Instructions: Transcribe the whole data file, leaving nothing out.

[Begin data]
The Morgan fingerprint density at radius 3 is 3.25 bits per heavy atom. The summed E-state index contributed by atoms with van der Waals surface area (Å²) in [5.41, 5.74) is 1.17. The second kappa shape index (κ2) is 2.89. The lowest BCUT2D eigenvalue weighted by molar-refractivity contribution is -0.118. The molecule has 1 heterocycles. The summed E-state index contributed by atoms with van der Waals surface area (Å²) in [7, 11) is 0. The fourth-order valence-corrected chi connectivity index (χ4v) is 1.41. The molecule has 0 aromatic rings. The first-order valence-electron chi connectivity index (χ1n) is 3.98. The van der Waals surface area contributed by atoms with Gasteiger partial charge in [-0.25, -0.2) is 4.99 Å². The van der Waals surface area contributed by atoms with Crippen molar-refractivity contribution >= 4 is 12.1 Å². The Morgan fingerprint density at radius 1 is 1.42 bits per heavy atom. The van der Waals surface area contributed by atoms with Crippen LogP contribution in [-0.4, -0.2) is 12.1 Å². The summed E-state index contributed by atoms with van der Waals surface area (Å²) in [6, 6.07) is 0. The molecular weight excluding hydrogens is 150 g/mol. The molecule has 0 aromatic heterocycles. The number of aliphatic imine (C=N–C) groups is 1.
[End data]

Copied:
The Morgan fingerprint density at radius 3 is 3.25 bits per heavy atom. The summed E-state index contributed by atoms with van der Waals surface area (Å²) in [5.41, 5.74) is 1.17. The second kappa shape index (κ2) is 2.89. The lowest BCUT2D eigenvalue weighted by molar-refractivity contribution is -0.118. The molecule has 1 heterocycles. The summed E-state index contributed by atoms with van der Waals surface area (Å²) in [7, 11) is 0. The fourth-order valence-corrected chi connectivity index (χ4v) is 1.41. The molecule has 0 aromatic rings. The first-order valence-electron chi connectivity index (χ1n) is 3.98. The van der Waals surface area contributed by atoms with Gasteiger partial charge in [-0.25, -0.2) is 4.99 Å². The van der Waals surface area contributed by atoms with Crippen molar-refractivity contribution >= 4 is 12.1 Å². The Morgan fingerprint density at radius 1 is 1.42 bits per heavy atom. The van der Waals surface area contributed by atoms with Crippen LogP contribution in [-0.4, -0.2) is 12.1 Å². The summed E-state index contributed by atoms with van der Waals surface area (Å²) in [6, 6.07) is 0. The molecular weight excluding hydrogens is 150 g/mol. The molecule has 0 aromatic heterocycles. The number of aliphatic imine (C=N–C) groups is 1.